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9/16/05 Moving your old hard drive to a new computer

by Lee Koo (ADMIN) CNET staff/forum admin / September 15, 2005 5:13 AM PDT

Thank you all for another week of great submissions! Please everyone give the winners and all those members who went the extra mile to fully explain in details the process of moving an old hard drive to a new computer, a pat on the back.

Ken, I hope all the answers this week gives you some great guidance to your question. And if you have any other questions, please join us in this discussion below and ask away.

Members, as always if you have any additional advice or tips, by all means feel free to post below in this thread. The more we discuss the more we learn--it?s all up to you as a community to contribute.

Thanks again everyone!
-Lee Koo
CNET Community


Hi, I have purchased a new computer. I would like to remove
the hard drive from the old system and install it into my new
computer. What steps do I need to complete before, during, and
after installation? The new system runs XP Professional and
the old system runs 2000 Professional. Detailed instructions
would be appreciated. Thank you!

Submitted by Ken J.

*** See below in thread for all submitted answers ***

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Answer submitted by Charlie W.
by Lee Koo (ADMIN) CNET staff/forum admin / September 15, 2005 5:13 AM PDT

Transferring your old hard drive to your new computer is a really good idea, for a number of reasons. First, it makes certain that none of your confidential data--credit card numbers, passwords--winds up in a garage sale, and eventually in the hands of a hacker. Secondly, it gives you two physically separate hard drives in the machine, which you can use as a quick and simple backup solution. Just copy your important files from one drive to the other, and you're now guaranteed that even if one drive craters, your backed-up data will still exist on the other drive. You can obtain inexpensive backup software that will automate this task. Finally, using your old hard drive gives you extra storage space for free!

But before we go any further, let me speak briefly on the subject of viruses. Frequently, people upgrade their new machines because the old one stopped working properly; however, the reason it stopped working properly was often due to an unsuspected virus infection. Viruses live on the hard drive; and if you transfer the old, virus infested hard drive to the new computer, you'll infect your new machine as well. Fortunately, there's an easy way to protect yourself. Your new computer probably came with a virus protection program already installed; make sure it's working properly, then visit the manufacturers website and update everything. In particular, make certain that the virus definitions are right up to date. A good antivirus program running on your new computer will detect and eliminate viruses on your old hard drive automatically. But that program must be there, and be working properly, and be up to date. If it isn't, you could easily wind up infecting your new machine with viruses.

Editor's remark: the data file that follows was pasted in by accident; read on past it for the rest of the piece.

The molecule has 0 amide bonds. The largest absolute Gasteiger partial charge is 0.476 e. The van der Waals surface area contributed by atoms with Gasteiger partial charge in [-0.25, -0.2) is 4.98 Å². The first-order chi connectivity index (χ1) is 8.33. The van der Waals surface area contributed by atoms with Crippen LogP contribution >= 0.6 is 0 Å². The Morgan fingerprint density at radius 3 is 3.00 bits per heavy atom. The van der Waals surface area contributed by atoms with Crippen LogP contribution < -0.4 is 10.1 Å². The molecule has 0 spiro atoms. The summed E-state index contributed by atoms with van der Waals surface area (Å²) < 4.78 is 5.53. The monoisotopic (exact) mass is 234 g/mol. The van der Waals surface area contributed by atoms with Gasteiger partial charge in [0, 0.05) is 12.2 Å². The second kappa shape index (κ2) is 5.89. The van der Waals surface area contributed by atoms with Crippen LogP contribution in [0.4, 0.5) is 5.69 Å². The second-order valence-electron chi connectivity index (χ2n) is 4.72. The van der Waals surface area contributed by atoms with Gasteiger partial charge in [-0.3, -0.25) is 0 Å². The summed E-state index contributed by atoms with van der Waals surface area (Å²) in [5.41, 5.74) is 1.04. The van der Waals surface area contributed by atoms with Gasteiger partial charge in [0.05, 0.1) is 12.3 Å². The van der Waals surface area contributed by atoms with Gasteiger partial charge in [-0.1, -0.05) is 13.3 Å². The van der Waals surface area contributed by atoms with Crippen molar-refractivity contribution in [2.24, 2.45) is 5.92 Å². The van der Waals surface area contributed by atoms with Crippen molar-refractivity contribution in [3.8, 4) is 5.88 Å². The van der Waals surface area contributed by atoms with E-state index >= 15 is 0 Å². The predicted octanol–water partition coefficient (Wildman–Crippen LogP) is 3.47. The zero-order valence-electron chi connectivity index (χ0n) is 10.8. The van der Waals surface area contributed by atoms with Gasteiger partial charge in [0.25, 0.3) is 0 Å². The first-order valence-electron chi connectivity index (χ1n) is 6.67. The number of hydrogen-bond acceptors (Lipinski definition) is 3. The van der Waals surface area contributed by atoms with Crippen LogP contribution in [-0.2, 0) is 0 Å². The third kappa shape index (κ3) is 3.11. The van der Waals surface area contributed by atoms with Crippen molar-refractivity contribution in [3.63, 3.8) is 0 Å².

With that said, installing the old drive in the new machine is quick and simple; but there are a few gotchas to keep in mind. First, lets open up your old machine and physically identify the old hard drive. Shut the machine off, pull the power plug out of the back of the old computer, and remove the computer access panel or cover. You're looking for a thin metal box, about 4 inches by six inches, and about an inch thick. That box is your hard disk drive, where all your data lives. There will be a ribbon cable attached to the back of the drive, which connects to the motherboard; and there will also be a 4 pin power plug, also connected to the back of the drive, which runs up to the power supply. The 4 pin power cable is polarised, so it will only connect one way; sadly, the data cable - the ribbon cable - is sometimes polarised, and sometimes not. This means that it IS possible to connect it backwards. However, take a close look at the data cable. It will have a thin red line along one edge of the cable. Make note of which edge of the socket the red line on the cable is aligned with, and connect it to your new machine the same way. Having made careful note of how the cable is connected, remove the power and data cables - they can be stiff, but they just pull straight out - disconnect the hard drive from the old computer and remove it.